Doctor insights on:
Achilles Tendon Reflex
Physical exam: An xray will not directly show a patellar tendon rupture, however, typically your knee cap will be further up your leg than normal. The xray will also show if a piece of bone was pulled off of the patella or tibia. The diagnosis is made clinically - you cannot raise your leg straight up while keeping your knee straight. You may also feel a defect in the tendon. ...Read moreSee 1 more doctor answer
Stretch: If the flexor tendon is too tight it will also cause cramping of the arch area. You need to stretch out your great toe by hyperextending it gradually (holding your big toe toward your face) also use some icy hot, etc. Make sure that you stretch this at least 2 times daily, and before and after exercise.Good support is also needed in the shoes. ...Read moreSee 1 more doctor answer
I have complete rupture of the supraspinatus tendon w/ medial retraction. Interstitial delaminating tear of infraspinatus tendon. Severe tendinosis of subscapularis tendon w/bursal side fraying. Interstitial tear of supraspinatus tendon at the insertion.
Your question is???: What is your question? Making a statement is not asking a question. Ii assume you have discussed your options with an orthopedist. ...Read more
Irritat'n of cover'g: Initially, irritation of the outer covering of the tendon called the paratendon causes a paratendonitis. The word paratendonitis simply indicates that there is inflammation around the tendon. Inflammation of the tendocalcaneal bursa may also be present with the paratendonitis.Either of these conditions may be due to repeated overuse, or ill-fitting shoes that rub on the tendon. ...Read moreSee 1 more doctor answer
Peroneal retinaculum repaired twice, peroneus brevis to longus tenodesis. New MRI shows hypertrophic tear of peroneus longus. What are my options?
I would try: And figure out what stresses are being placed on the tendon.....For whatever the reason it seems the peroneals have alot of pressure on them.....I would think of how to destrees or remove load from them or whatever is causing them to fail. ...Read more
Tenosynovitis: Tenosynovitis means inflammation of the internal lining/membrane of a tendon. The Flexor Hallucis Longus or Flexor Digitorum longus tendons run along the medial ankle to the bottom of the foot to each respective toe. The FHL and FDL tendons, along with the Posterior Tibial Tendon and a Neurovascular bundle run in the tarsal canal, so, yes, inflammation of any of these tendons can affect Tarsal T ...Read more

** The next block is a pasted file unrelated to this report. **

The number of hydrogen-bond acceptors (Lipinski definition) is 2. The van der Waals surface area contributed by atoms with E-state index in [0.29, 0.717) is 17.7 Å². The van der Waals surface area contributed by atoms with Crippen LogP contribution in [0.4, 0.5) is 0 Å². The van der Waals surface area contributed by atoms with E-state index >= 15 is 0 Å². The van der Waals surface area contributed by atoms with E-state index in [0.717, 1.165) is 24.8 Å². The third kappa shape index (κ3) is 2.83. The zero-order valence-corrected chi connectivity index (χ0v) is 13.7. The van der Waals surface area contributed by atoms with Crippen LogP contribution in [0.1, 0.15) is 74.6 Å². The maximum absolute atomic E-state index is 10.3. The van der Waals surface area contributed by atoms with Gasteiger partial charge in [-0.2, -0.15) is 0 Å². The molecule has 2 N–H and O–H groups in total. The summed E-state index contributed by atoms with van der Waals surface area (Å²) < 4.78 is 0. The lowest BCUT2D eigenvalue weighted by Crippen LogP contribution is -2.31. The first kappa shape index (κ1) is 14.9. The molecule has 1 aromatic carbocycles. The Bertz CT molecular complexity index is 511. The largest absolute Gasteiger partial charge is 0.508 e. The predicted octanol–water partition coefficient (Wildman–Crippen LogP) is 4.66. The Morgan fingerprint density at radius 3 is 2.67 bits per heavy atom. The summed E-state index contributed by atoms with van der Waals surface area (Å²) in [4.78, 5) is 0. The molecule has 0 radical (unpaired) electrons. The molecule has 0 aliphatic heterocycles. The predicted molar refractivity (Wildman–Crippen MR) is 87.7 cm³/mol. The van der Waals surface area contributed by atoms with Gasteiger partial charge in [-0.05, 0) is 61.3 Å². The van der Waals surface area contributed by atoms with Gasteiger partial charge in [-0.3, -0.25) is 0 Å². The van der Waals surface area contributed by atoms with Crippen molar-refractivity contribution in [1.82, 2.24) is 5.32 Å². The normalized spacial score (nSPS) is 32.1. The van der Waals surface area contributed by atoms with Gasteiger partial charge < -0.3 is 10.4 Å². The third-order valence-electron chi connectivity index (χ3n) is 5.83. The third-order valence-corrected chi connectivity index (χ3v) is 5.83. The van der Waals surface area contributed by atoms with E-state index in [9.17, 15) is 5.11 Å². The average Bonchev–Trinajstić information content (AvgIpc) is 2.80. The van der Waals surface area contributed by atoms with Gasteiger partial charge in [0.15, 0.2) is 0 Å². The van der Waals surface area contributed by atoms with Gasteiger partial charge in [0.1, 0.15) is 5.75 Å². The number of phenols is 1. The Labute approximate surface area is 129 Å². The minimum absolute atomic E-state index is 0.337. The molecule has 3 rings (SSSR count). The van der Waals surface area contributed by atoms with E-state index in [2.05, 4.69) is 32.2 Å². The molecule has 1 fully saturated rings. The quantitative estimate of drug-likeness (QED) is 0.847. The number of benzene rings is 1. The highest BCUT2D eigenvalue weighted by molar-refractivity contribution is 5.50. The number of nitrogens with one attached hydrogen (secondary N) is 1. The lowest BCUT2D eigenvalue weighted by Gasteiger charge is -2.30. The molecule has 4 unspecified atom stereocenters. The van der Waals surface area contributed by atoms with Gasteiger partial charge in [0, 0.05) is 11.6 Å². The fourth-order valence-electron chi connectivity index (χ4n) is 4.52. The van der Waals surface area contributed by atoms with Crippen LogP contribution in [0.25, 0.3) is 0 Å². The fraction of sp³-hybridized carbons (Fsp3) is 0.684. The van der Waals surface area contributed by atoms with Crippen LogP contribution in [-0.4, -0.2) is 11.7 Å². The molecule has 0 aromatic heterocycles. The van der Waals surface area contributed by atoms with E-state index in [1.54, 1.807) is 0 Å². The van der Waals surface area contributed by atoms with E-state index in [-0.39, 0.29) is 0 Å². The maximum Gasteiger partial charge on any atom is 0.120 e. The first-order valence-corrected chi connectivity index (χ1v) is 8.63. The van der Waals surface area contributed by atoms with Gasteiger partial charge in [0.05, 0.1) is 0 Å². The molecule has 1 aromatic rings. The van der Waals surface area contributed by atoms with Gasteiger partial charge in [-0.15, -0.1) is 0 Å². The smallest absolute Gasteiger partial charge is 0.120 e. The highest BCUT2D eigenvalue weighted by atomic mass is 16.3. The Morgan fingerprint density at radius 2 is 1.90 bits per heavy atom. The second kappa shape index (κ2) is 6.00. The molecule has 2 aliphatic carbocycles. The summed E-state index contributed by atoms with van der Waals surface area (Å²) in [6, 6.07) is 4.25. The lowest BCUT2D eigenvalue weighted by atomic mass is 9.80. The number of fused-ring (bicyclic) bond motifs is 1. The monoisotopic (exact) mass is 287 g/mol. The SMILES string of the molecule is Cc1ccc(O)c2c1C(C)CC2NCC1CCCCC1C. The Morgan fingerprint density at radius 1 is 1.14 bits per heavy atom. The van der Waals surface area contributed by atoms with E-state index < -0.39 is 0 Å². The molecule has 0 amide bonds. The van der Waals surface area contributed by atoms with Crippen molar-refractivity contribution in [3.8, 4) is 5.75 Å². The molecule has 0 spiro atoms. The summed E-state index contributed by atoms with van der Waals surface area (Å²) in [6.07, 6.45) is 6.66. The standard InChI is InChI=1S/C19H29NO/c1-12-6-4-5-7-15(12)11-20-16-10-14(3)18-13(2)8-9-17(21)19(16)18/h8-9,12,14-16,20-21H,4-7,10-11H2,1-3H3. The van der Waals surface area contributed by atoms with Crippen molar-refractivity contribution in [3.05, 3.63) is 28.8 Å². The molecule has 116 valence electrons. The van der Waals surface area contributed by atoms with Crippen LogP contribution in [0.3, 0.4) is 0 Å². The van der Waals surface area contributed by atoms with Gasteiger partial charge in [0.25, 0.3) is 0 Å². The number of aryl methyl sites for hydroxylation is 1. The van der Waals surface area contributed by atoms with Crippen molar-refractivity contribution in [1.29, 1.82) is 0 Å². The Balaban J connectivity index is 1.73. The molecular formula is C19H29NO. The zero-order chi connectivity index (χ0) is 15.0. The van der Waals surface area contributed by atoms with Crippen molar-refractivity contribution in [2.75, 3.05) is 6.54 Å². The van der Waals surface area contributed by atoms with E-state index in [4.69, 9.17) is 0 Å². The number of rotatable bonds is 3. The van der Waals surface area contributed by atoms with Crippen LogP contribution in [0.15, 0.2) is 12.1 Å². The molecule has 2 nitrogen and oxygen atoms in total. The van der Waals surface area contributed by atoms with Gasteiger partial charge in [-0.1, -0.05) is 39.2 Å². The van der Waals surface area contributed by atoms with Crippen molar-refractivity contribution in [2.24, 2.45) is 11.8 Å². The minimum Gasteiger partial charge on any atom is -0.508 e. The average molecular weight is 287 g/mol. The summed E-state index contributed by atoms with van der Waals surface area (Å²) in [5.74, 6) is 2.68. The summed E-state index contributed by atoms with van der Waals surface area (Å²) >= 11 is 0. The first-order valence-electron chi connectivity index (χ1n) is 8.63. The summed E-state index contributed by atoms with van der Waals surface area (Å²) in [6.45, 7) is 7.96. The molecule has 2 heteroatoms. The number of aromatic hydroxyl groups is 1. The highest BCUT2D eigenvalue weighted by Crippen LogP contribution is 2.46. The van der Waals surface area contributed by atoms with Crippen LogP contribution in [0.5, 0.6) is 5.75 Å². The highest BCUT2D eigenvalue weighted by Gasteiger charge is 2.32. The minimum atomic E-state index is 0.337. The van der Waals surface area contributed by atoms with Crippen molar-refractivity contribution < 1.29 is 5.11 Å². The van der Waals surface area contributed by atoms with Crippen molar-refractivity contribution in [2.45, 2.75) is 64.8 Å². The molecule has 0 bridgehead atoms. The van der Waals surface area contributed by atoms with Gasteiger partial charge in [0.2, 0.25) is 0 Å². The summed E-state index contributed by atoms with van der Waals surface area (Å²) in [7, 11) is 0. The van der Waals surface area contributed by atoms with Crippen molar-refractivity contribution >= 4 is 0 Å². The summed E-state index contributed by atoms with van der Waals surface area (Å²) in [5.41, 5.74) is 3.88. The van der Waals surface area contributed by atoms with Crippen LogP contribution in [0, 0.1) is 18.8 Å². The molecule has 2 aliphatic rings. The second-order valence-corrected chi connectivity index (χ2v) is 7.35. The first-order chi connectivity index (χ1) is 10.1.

Peroneal tendons subluxing. Extensor retinaculum repair just failed. Cavus foot from CS. Can both retinacula (2) & cavus be fixed at once? Techniques?
Tendon Inflammation: Irritation, swelling, inflammation of the achilles tendon. Can be caused by strain injury, direct contusion injury, degeneration from age, frictional direct irritation from ill-fitting shoewear. Identify the cause and eliminate it. Analyze shoewear carefully. Therapy is best treatment. Nsaids medicines are helpful, like ibuprofen, naproxen, etc. Usually spontaneously resolves with treatment. ...Read more
Torn ankle ext. retinaculum. surgeon won't fix. Tenosynovitis tib post & tendonitis tib ant/Achilles - bowstring strain. Type dr give steroid injects?
Orthopedic surg or .: An orthopedic surg, a Physiatrist or a sports med, specialist. Could give inj of steroid. You could also be a candidate for a different tpye of injection called prolotherapy. It involves a type of solution that stimulates thickening of damaged ligaments and tendons. ...Read more
Heel pain: More likely cause is heel spur where achilles tendon attaches to calcaneus (heelbone), especially in women who wear high heels often. But sciatica is also possibility in one who has degeneration in spine. Heel spurs respond to gradual stretching of achilles tendon (i.e. Lower heels on shoes). See neurologist to determine which source is cause of your pain. ...Read moreSee 2 more doctor answers
Direct trauma: Achilles tendon injuries are very catastrophic. Usually occurs when the foot is in a fixed plantargrade position and the tibia (shinbone) externally rotates rapidly, and the foot does not release from its flexed state. Injuries for achilles tendon ruptures also take the longest to resolve, which can be from 8-20 weeks, depending on the amount and time of damage to the tendon. ...Read moreSee 1 more doctor answer